Spy Bugs: Definition, Classification and Types


Luigi Camporesi


Extra Large Srl, Via Costa del Bello 65, 47899, Serravalle, Republic of San Marino.


For correspondence: info@intercettazioni.biz


Drafted 04/06/2022


Copyright © 2022 Luigi Camporesi. This is an open-access article distributed under the Creative Commons Attribution 4.0 International License, which permits unrestricted use, distribution, and reproduction in any medium, as long as the original work is appropriately cited.


The information in this paper has been obtained from publicly available sources or is the result of the author’s own observations and deductions. No proprietary information or technical data subject to non-disclosure restrictions by the respective owners has been reported or used as a starting point for deductions.


Abstract

The world of surveillance is characterized by a general lack of unified and standardized terminology and definitions, probably in part because of the secrecy imposed by those entities that most push innovation: military and government agencies. This paper tries a minimal definition and classification for the so called spy bugs. A list of different types of spy bugs and an outline of future technologies for bugs and their power supply is also proposed.


1. Introduction

Bugs, bugging, covert systems for viewing, listening and capturing data, attack systems-there is no single name for devices that can covertly collect and transmit conversations, images and data, just as there is no standard definition. To the best of our knowledge, there is also no single, standardized classification for these devices. In this document the following (arbitrary) definition and classification are used and are however sufficient to include (almost) all the devices described or only outlined below.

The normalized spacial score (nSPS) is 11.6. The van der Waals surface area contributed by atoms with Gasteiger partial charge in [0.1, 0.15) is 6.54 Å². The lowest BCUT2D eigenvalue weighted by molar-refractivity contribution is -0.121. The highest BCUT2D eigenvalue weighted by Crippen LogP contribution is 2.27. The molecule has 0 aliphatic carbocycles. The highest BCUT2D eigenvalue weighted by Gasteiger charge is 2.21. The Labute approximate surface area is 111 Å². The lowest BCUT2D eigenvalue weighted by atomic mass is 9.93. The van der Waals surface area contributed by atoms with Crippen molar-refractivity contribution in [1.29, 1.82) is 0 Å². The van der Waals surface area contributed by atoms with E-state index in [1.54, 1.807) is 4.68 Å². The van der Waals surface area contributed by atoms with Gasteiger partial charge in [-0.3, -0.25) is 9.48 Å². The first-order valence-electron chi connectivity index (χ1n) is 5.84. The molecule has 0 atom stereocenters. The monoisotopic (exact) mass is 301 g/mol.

2. Definition

A definition for Bug (more properly for Hidden Audio, Video and Data Collection System) could be: “A device or system installed in proximity of the target to be able to listen, photograph/film or steal data in a covert manner” “Bug” refers to a small device, while this definition does not impose anything in this regard. In fact, sometimes the device for covert transmission can be large, under the eyes of everyone, without anyone thinking about the hidden function that it is actually carrying out.


3. Classification

One classification for these devices or systems-to capture and remotely transmit audio, photo/video, and data from targets-is one that considers the physical phenomena that can be used for the purpose: vibration and electromagnetism. Vibrations need matter to be transmitted, while electromagnetic phenomena also move in empty space as well as through matter. Two main categories of devices or systems are therefore those that use for transmission:

      Vibrations [1]

      Electromagnetism [2]

These two categories can in turn be further subdivided. Vibrations travel through solid materials, for example, concrete, iron, or through air in the form of sound, or through water and liquids in general. Infrasound and Ultrasound are the terms that define the vibrations in the air below and above the hearing threshold of the human ear respectively. Electromagnetism includes Magnetic Fields, Electric Fields, Electromagnetic Waves [3] for which the complete electromagnetic spectrum [4] and Electric Current should be considered.

      Vibrations

          Vibration (solid and liquid matter)

          Infrasound

          Sounds

          Ultrasound [5]

      Electromagnetism

          Magnetic Fields [6]

          Electric Fields

          Electromagnetic Waves

          Electric Current

Any device or system that, for the covert transmission of audio, images and data, uses any combination of the physical phenomena as above ordered, can be defined as Hybrid.


4. Micro Recorders

It should be noted that devices such as, for example, Microrecorders-small audio and video recorders-don’t use any of the means of transmission listed above, since at some point they are physically removed in order to gain access to the recordings and, nevertheless, can be considered Bugs.


5. Commercial Devices and for Government Agencies

Another way to classify bugs could be to set them into two main categories: those easily accessible on the open market and those reserved for government agencies. This classification often has a valid meaning but just as often it loses it. For example, although there are a number of devices reserved for government entities and are also classified (on which government agencies impose confidentiality) and for which information is not publicly available, there is a number whose information is publicly accessible with some effort (for example by contacting the relevant manufacturers). In addition, a multitude of devices in free trade can also be effectively deployed-and are being deployed-even by public institutions, thanks largely to the advance of technological innovation in the commercial field.